If you or your child is the cancer patient that the surgeons have declared untreatable, it's up to you to make the decision about further treatment. It is not necessary to feel guilty about letting nature take its course. Some very knowledgeable physicians have made just such choices about their own lives. It's your life and the choice is up to you. Insist on knowing the odds of the treatment being effective. Some people don't figure that long shots are worth it, if you calculate the cost in prolonged suffering against the merit of a quick death. It takes the ultimate in maturity to meet death without struggling. It does little good, as Dylan Thomas said, to "rage against the dying of the light." While I understand the fighters (die with your boots on), my admiration goes out to those who accept the end with serenity. I doubt that the fighters live longer or happier than the resigned. It might even be the reverse.

The therapist's values of "life at all costs" should not be the determining factor. Whether or not we wish to admit it, there are things that are worse than dying. Prolonged and painful illness exerts a profound effect on the patient and on those who love him.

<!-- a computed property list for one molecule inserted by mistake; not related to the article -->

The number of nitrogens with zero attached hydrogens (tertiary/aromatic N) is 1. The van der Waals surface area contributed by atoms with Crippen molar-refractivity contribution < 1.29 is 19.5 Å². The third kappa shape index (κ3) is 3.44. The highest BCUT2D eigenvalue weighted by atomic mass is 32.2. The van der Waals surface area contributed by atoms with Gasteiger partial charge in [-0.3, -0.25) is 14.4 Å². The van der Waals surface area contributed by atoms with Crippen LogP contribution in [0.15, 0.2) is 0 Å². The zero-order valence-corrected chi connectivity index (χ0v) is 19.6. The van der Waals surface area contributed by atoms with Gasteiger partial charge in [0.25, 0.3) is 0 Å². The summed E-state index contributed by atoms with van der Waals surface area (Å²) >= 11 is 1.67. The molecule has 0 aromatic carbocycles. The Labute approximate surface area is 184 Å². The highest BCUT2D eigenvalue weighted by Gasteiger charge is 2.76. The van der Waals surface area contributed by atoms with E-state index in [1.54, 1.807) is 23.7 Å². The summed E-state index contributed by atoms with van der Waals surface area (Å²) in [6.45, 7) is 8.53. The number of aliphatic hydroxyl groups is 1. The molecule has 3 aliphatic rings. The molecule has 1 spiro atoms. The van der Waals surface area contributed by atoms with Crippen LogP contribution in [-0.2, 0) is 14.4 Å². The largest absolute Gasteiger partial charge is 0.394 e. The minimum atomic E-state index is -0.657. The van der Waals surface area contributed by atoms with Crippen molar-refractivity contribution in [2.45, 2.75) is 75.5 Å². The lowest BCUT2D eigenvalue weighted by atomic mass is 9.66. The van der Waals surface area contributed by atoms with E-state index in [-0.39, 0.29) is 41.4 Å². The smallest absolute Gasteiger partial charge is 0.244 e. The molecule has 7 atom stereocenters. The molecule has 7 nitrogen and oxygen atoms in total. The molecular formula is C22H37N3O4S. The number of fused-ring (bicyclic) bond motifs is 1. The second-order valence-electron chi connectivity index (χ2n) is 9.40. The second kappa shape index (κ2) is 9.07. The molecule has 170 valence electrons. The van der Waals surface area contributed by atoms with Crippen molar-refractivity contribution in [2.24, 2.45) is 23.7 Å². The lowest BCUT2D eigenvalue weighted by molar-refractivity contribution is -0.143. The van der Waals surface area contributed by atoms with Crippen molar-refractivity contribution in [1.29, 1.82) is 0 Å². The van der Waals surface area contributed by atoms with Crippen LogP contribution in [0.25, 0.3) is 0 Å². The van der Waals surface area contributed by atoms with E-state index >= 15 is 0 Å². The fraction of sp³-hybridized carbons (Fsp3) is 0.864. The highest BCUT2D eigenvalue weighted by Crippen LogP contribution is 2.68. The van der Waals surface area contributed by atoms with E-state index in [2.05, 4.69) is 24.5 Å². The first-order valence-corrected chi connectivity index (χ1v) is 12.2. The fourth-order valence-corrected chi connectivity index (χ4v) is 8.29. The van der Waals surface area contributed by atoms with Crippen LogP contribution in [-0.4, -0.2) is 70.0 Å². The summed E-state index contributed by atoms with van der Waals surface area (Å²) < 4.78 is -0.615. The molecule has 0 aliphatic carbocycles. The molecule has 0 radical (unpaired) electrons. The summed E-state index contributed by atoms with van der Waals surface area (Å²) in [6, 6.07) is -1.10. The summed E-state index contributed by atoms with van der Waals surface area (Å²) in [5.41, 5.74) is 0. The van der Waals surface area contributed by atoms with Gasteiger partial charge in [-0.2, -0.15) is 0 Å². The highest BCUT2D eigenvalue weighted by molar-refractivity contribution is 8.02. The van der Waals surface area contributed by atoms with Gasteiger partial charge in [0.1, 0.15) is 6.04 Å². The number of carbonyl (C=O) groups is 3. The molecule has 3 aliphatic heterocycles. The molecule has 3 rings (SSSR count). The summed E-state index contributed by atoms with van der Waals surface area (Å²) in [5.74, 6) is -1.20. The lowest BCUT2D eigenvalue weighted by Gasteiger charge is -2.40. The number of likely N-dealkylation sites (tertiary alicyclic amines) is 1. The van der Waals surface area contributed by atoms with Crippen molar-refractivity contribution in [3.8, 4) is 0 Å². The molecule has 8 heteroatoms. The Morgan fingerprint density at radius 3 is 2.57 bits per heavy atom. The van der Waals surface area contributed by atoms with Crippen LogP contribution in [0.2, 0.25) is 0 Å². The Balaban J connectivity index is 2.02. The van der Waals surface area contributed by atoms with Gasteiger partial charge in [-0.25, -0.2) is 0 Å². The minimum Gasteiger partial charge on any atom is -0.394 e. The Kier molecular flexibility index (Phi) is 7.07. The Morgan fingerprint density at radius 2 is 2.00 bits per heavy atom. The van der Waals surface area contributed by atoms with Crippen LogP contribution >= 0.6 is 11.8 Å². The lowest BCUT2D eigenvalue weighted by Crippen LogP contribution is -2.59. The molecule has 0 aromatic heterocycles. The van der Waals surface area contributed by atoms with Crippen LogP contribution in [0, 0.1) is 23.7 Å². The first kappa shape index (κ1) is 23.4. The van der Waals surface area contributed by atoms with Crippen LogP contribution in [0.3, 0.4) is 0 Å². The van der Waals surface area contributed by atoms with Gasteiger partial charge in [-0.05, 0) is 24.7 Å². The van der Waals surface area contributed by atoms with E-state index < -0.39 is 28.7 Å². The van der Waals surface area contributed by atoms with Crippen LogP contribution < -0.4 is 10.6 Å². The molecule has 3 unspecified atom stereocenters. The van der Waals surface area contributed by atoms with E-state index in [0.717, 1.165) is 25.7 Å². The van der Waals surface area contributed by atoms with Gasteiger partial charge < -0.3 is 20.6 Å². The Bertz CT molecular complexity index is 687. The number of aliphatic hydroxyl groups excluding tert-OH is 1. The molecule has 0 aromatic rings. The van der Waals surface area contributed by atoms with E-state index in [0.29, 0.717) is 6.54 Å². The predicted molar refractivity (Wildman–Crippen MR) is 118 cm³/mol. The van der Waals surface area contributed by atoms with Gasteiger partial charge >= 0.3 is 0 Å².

Every time that experimental medicine has a success it makes the front pages: the first successful kidney transplant, the first successful heart transplant, the first few children with acute leukemia who survived beyond the expected period. and so on. This has led the general public to expect miracles as a matter of course. They do not take into account the many people who have been treated in the same way and have died; sometimes more painfully than they otherwise would have. A surgeon who has been doing kidney transplants for the past eight or ten years suggested to me that he was beginning to have his doubts about the value of what he was doing. Not that the transplants don't work, nor that he has not prolonged the lives of many people; he has. Because of his efforts, a number of people who ordinarily would have died at young ages have been living for at least five or more years. He told me that if his own kidneys failed he's not sure that he would undergo the treatment. His reason for this is the inspiring example of the few patients he has had who have refused treatment and have peacefully gone to their death. For a man who has devoted his whole life to "fighting death" to admire people who allow themselves to die is a rare and fascinating phenomenon. Young physicians almost always feel that death is the worst of all possible events. When they get older, and wiser, they sometimes come to the realization that death is not the worst thing in the world. Young physicians will often fight for days and weeks and months, to preserve the last remaining spark of life in a dying human being. Older physicians come to realize that everyone dies, and that death may well be preferable to some of the alternatives.